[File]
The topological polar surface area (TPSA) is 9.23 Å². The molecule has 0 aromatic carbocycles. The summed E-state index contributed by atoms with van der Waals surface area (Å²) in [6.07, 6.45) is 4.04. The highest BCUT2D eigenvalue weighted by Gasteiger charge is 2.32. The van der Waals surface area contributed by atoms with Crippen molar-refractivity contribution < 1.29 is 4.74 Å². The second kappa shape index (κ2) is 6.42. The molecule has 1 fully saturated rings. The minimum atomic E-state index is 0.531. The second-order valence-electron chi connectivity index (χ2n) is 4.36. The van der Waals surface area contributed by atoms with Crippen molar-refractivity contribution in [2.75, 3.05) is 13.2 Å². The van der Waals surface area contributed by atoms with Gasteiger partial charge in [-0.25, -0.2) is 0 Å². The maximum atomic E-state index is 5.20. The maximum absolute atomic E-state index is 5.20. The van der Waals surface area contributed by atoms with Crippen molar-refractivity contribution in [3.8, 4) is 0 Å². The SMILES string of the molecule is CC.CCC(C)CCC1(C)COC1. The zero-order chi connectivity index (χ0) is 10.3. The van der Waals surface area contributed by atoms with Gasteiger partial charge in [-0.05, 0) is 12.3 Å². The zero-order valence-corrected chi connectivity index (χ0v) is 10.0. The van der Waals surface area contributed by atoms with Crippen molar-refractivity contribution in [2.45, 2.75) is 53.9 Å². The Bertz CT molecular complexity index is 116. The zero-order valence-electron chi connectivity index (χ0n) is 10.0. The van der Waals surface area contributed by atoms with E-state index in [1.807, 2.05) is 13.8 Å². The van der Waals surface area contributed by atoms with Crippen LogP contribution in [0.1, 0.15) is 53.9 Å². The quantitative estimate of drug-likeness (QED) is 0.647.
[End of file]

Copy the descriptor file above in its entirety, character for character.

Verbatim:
The topological polar surface area (TPSA) is 9.23 Å². The molecule has 0 aromatic carbocycles. The summed E-state index contributed by atoms with van der Waals surface area (Å²) in [6.07, 6.45) is 4.04. The highest BCUT2D eigenvalue weighted by Gasteiger charge is 2.32. The van der Waals surface area contributed by atoms with Crippen molar-refractivity contribution < 1.29 is 4.74 Å². The second kappa shape index (κ2) is 6.42. The molecule has 1 fully saturated rings. The minimum atomic E-state index is 0.531. The second-order valence-electron chi connectivity index (χ2n) is 4.36. The van der Waals surface area contributed by atoms with Crippen molar-refractivity contribution in [2.75, 3.05) is 13.2 Å². The van der Waals surface area contributed by atoms with Gasteiger partial charge in [-0.25, -0.2) is 0 Å². The maximum atomic E-state index is 5.20. The maximum absolute atomic E-state index is 5.20. The van der Waals surface area contributed by atoms with Crippen molar-refractivity contribution in [3.8, 4) is 0 Å². The SMILES string of the molecule is CC.CCC(C)CCC1(C)COC1. The zero-order chi connectivity index (χ0) is 10.3. The van der Waals surface area contributed by atoms with Gasteiger partial charge in [-0.05, 0) is 12.3 Å². The zero-order valence-corrected chi connectivity index (χ0v) is 10.0. The van der Waals surface area contributed by atoms with Crippen molar-refractivity contribution in [2.45, 2.75) is 53.9 Å². The Bertz CT molecular complexity index is 116. The zero-order valence-electron chi connectivity index (χ0n) is 10.0. The van der Waals surface area contributed by atoms with E-state index in [1.807, 2.05) is 13.8 Å². The van der Waals surface area contributed by atoms with Crippen LogP contribution in [0.1, 0.15) is 53.9 Å². The quantitative estimate of drug-likeness (QED) is 0.647.